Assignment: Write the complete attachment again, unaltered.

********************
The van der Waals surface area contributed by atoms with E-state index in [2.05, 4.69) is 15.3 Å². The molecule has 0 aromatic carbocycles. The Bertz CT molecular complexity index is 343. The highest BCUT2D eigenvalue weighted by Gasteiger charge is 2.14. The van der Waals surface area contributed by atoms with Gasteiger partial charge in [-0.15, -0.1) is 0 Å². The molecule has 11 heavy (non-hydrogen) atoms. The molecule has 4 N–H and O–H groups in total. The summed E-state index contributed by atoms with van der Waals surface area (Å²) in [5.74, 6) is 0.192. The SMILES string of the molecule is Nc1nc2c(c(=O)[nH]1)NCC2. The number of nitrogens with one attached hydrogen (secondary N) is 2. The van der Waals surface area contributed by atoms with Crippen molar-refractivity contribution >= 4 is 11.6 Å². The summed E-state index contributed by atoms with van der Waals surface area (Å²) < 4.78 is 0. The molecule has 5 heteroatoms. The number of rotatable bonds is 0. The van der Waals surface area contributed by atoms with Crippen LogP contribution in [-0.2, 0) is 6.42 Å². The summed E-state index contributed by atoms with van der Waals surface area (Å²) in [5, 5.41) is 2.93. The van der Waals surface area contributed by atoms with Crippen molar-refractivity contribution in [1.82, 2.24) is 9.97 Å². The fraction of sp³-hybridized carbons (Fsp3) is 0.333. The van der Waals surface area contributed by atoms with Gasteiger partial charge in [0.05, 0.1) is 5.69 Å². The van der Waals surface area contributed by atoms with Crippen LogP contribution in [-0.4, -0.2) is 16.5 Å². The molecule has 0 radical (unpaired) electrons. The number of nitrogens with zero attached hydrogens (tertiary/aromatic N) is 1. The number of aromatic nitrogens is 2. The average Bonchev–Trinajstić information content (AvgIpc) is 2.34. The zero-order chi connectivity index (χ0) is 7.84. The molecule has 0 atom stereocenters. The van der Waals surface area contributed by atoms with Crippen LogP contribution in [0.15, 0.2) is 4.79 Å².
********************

The van der Waals surface area contributed by atoms with E-state index in [2.05, 4.69) is 15.3 Å². The molecule has 0 aromatic carbocycles. The Bertz CT molecular complexity index is 343. The highest BCUT2D eigenvalue weighted by Gasteiger charge is 2.14. The van der Waals surface area contributed by atoms with Gasteiger partial charge in [-0.15, -0.1) is 0 Å². The molecule has 11 heavy (non-hydrogen) atoms. The molecule has 4 N–H and O–H groups in total. The summed E-state index contributed by atoms with van der Waals surface area (Å²) in [5.74, 6) is 0.192. The SMILES string of the molecule is Nc1nc2c(c(=O)[nH]1)NCC2. The number of nitrogens with one attached hydrogen (secondary N) is 2. The van der Waals surface area contributed by atoms with Crippen molar-refractivity contribution >= 4 is 11.6 Å². The summed E-state index contributed by atoms with van der Waals surface area (Å²) < 4.78 is 0. The molecule has 5 heteroatoms. The number of rotatable bonds is 0. The van der Waals surface area contributed by atoms with Crippen LogP contribution in [-0.2, 0) is 6.42 Å². The summed E-state index contributed by atoms with van der Waals surface area (Å²) in [5, 5.41) is 2.93. The van der Waals surface area contributed by atoms with Crippen molar-refractivity contribution in [1.82, 2.24) is 9.97 Å². The fraction of sp³-hybridized carbons (Fsp3) is 0.333. The van der Waals surface area contributed by atoms with Gasteiger partial charge in [0.05, 0.1) is 5.69 Å². The van der Waals surface area contributed by atoms with Crippen LogP contribution in [-0.4, -0.2) is 16.5 Å². The molecule has 0 radical (unpaired) electrons. The number of nitrogens with zero attached hydrogens (tertiary/aromatic N) is 1. The number of aromatic nitrogens is 2. The average Bonchev–Trinajstić information content (AvgIpc) is 2.34. The zero-order chi connectivity index (χ0) is 7.84. The molecule has 0 atom stereocenters. The van der Waals surface area contributed by atoms with Crippen LogP contribution in [0.15, 0.2) is 4.79 Å².